the benefit of our patients.

HIV and ARVs: their impact on exposed uninfected children

Hermione Lyall.

Infectious Diseases, Imperial College Healthcare NHS


The number of HIV exposed uninfected (HEU) children born to HIV

infected women now greatly outnumbers those few who are infected,

an excellent consequence of worldwide PMTCT programmes. For more

than 20 years, foetal exposure to antiretrovirals (ARVs) in utero has

continued to increase, with over time, longer exposure and many

different drug combinations. The possible effects of ARV in-utero

exposure have to be considered on a complex background of the

maternal, foetal and infant environment with consideration for:

maternal immune function/activation; genetics; other infections;

other drugs; smoking; prematurity; breast feeding and nutrition;

and whether it is a resource rich or poor setting. Ideal studies should

include all three groups: HIV unexposed uninfected (HUU); HEUs and

HIV exposed infected (HEI) infants, unfortunately there are very few

such large well controlled studies. Evidence for effects on mortality,

congenital anomalies, cancers, infections, immune function, mito-

chondrial function, organ function and growth & development will be

discussed. Specific drug associated toxicities will also be cited. The

need for new epidemiological ways to follow up of HEU children,

especially in resource poor settings, where the majority live, will be


Is the Swedish and Finnish surveillance system a good indicator for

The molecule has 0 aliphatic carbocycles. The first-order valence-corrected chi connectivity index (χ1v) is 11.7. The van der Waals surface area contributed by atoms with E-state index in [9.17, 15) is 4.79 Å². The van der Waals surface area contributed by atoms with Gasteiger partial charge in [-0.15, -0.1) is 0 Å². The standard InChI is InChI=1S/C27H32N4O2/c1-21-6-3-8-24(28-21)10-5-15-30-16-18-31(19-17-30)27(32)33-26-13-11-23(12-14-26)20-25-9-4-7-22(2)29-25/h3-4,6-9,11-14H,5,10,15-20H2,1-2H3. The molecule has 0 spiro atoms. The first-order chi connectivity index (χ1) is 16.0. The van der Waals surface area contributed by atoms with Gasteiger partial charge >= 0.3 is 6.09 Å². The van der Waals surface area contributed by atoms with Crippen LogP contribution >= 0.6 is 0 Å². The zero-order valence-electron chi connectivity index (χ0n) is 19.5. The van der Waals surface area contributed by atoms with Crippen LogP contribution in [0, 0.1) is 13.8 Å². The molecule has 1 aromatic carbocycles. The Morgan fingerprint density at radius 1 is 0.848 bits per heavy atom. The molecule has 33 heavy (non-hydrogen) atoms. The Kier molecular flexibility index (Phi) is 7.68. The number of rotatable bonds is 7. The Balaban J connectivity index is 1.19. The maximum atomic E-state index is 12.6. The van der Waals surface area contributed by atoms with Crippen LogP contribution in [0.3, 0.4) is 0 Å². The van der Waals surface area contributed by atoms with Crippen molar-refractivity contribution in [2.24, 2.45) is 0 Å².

Birgitta Lytsy.

Department of Clinical Microbiology and Infection Control,

Uppsala University Hospital

The Swedish Association of Local Authorities and Regions (SALAR) is

an politically and economically independent employers


that represents and advocates for local government in Sweden. All of


s municipalities, county councils and regions are members of

SALAR. SALAR represents and acts on their initiative. In 2008 SALAR

initiated the national point-prevalence survey of health-care asso-

ciated infections (HAI) that is still running twice a year and is

mandatory for all regions. In 2013 SALAR implemented a national

system for continous incidence surveillance of HAI. The Swedish

surveillance system is semi-automated and similar to the Finnish

system SAI. The presentation will describe how the Swedich

surveillance system is built up, how it works, describe the data

compiled with its advantages and limitations.

Surveillance of antimicrobial use and resistance in Scotland

William Malcolm.

NHS National Services Scotland

The UK Five Year Antimicrobial Resistance Strategy (2013


co-ordinated in Scotland through the Controlling Antimicrobial

Resistance in Scotland (CARS) group calls for better access to and use

of surveillance data and improved data linkage. Moreover, the UK

strategy highlights that linked data on bacterial resistance, epidemi-

ology of infection, antibiotic use and clinical outcome are required to

assess the intended and unintended impact of antimicrobial steward-

ship interventions. This short presentationwill give an overview of the

arrangements for surveillance of antimicrobial use and resistance in

Scotland. The presentation will consider where the data comes from

and how it is managed but the key focus will be on how the

information is used to drive improvements in the antimicrobial

stewardship programme co-ordinated by the Scottish Antimicrobial

Prescribing Group. The presentation will also cover details of how the

NHS Scotland Infection Intelligence Platform aims to support

clinicians to improve outcomes and reduce harm for patients with or

at risk from infection through enhancing and linking infection

information held within NHSScotland in a single secure platform.

Abstracts of FIS/HIS 2016

Invited Speaker Abstracts / Journal of Hospital Infection 94S1 (2016) S1